One of the things I miss from Poland is fruit. Weird because you’d think that in Germany or the Netherland,s they’d have similar fruit? Most of the time, they do. but sometimes they don’t. For example, in Poland I would buy fresh sour cherries and eat them raw. They were very sour but very sweet at the same time, the combination is delicious. In Germany, I was looking for them with no success. Apparently, as my MIL told me, they’re only sold already preserved and canned. A pity because they’re very good raw as well. I now have a sour cherry tree in my garden but they fruit are too sour to be eaten raw. Another type of fruit I’m missing are wild blueberries (the small ones with a blue centre) and wild strawberries. You can buy them in Poland. Abroad, you need to have them in your own backyard.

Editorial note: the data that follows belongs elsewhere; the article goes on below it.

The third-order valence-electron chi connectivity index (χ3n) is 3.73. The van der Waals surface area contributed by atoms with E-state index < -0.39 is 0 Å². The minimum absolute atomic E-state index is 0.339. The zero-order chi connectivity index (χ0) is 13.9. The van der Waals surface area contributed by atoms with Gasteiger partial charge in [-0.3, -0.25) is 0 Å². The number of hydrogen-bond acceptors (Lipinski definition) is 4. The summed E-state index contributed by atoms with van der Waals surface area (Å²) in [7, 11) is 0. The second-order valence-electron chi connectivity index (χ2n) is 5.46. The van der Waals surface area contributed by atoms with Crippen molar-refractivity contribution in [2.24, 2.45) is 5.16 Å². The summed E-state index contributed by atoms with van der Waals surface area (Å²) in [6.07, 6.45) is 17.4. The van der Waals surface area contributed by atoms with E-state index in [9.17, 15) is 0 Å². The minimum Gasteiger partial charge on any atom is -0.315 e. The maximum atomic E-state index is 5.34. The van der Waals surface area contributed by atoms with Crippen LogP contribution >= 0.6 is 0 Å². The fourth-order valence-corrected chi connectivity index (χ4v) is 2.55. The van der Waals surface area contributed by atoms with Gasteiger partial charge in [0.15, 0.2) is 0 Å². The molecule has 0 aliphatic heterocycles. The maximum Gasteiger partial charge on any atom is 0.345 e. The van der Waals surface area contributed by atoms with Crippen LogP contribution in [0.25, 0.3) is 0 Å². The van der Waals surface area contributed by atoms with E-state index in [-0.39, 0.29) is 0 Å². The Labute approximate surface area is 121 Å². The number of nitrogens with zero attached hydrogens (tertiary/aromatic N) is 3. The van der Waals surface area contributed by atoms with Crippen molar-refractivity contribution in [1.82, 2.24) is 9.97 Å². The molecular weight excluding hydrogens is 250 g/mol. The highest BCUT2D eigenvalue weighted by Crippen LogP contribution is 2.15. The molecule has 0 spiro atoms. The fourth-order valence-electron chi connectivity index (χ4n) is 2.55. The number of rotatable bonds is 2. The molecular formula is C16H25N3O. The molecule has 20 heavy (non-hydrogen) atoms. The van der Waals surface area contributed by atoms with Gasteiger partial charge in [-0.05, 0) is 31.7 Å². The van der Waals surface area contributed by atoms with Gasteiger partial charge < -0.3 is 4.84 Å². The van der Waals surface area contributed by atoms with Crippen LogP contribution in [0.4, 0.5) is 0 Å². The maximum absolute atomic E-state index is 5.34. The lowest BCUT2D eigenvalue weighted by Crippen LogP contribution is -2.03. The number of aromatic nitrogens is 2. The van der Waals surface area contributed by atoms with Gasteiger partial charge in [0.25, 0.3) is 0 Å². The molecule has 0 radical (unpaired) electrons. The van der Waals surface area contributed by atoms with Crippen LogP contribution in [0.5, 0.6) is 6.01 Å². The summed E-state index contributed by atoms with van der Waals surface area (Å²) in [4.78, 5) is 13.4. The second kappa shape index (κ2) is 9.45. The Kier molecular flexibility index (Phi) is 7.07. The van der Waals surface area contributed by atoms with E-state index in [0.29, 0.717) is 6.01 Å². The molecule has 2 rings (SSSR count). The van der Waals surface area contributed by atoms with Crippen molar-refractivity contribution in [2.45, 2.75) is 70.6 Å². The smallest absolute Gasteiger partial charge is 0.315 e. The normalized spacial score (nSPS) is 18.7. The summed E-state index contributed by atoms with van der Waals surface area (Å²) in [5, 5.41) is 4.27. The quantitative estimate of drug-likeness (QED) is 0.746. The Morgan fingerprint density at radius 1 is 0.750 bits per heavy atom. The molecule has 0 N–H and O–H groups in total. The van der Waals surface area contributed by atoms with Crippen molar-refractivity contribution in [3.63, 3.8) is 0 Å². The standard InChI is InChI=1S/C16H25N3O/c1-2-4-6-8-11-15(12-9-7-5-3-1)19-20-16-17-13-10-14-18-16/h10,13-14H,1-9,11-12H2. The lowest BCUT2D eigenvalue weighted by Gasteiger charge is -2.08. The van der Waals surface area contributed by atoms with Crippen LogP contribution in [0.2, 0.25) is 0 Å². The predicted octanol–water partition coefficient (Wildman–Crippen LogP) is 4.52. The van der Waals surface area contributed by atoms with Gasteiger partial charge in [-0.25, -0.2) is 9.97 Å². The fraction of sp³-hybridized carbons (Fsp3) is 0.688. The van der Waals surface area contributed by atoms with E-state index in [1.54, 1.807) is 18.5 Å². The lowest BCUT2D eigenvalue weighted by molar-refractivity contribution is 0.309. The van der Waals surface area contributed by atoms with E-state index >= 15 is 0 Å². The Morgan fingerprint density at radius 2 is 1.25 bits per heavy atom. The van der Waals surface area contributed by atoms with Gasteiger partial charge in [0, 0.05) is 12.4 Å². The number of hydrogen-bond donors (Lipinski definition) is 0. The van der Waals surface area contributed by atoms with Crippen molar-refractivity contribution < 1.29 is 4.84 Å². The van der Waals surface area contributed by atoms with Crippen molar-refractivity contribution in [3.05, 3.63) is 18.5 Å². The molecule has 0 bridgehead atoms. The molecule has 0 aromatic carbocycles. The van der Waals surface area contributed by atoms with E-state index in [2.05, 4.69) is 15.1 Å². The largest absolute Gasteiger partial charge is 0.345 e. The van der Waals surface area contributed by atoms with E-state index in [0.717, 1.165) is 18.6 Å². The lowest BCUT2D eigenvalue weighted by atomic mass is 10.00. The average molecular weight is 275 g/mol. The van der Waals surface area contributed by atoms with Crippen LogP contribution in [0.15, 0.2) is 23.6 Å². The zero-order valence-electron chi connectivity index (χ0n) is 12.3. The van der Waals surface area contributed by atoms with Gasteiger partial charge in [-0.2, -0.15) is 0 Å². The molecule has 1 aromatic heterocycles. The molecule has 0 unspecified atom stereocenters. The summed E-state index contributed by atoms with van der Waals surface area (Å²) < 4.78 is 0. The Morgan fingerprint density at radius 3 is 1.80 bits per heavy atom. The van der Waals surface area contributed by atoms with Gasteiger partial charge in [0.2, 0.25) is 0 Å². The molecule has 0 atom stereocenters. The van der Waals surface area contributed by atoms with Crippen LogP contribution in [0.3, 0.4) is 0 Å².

7) Tea with lemon
There are many ways to drink tea and I’ve always assumed that tea with lemon is the way to do it. But when I begun drinking tea in earnest, and especially when I moved abroad, I’ve realized that other nations have other ways to drink tea and not one of them involves lemon. Luckily, I can get my tea-and-lemon kick just by buying lemons and making myself a nice cup of hot tea. With lemon, of course.
8) Jellied pork legs
They look weird but they’re delicious. They really truly are. If you want a picture, here’s one. Haven’t had them forever but I like them. And here’s a fun recipe if you like to give it a try. I most definitely would if I was sure that my family would eat it, but spending so much time on something they wouldn’t like is just not for me.